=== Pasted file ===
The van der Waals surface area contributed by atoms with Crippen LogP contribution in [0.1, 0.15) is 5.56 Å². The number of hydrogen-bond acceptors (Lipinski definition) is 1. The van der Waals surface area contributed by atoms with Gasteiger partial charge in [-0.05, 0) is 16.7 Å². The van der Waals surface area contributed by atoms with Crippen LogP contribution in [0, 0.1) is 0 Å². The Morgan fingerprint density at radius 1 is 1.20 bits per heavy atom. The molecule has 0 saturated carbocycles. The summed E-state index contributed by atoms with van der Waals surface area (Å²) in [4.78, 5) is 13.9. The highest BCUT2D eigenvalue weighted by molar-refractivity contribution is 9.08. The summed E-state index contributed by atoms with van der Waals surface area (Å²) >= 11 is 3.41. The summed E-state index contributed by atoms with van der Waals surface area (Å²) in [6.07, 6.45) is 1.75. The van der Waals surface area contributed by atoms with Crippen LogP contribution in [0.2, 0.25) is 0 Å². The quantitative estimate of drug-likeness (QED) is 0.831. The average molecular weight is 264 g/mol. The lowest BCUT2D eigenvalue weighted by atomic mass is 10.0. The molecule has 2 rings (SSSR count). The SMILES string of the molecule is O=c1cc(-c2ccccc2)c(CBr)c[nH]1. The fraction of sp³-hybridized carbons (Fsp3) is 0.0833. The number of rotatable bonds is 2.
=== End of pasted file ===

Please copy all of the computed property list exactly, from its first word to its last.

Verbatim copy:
The van der Waals surface area contributed by atoms with Crippen LogP contribution in [0.1, 0.15) is 5.56 Å². The number of hydrogen-bond acceptors (Lipinski definition) is 1. The van der Waals surface area contributed by atoms with Gasteiger partial charge in [-0.05, 0) is 16.7 Å². The van der Waals surface area contributed by atoms with Crippen LogP contribution in [0, 0.1) is 0 Å². The Morgan fingerprint density at radius 1 is 1.20 bits per heavy atom. The molecule has 0 saturated carbocycles. The summed E-state index contributed by atoms with van der Waals surface area (Å²) in [4.78, 5) is 13.9. The highest BCUT2D eigenvalue weighted by molar-refractivity contribution is 9.08. The summed E-state index contributed by atoms with van der Waals surface area (Å²) >= 11 is 3.41. The summed E-state index contributed by atoms with van der Waals surface area (Å²) in [6.07, 6.45) is 1.75. The van der Waals surface area contributed by atoms with Crippen LogP contribution in [0.2, 0.25) is 0 Å². The quantitative estimate of drug-likeness (QED) is 0.831. The average molecular weight is 264 g/mol. The lowest BCUT2D eigenvalue weighted by atomic mass is 10.0. The molecule has 2 rings (SSSR count). The SMILES string of the molecule is O=c1cc(-c2ccccc2)c(CBr)c[nH]1. The fraction of sp³-hybridized carbons (Fsp3) is 0.0833. The number of rotatable bonds is 2.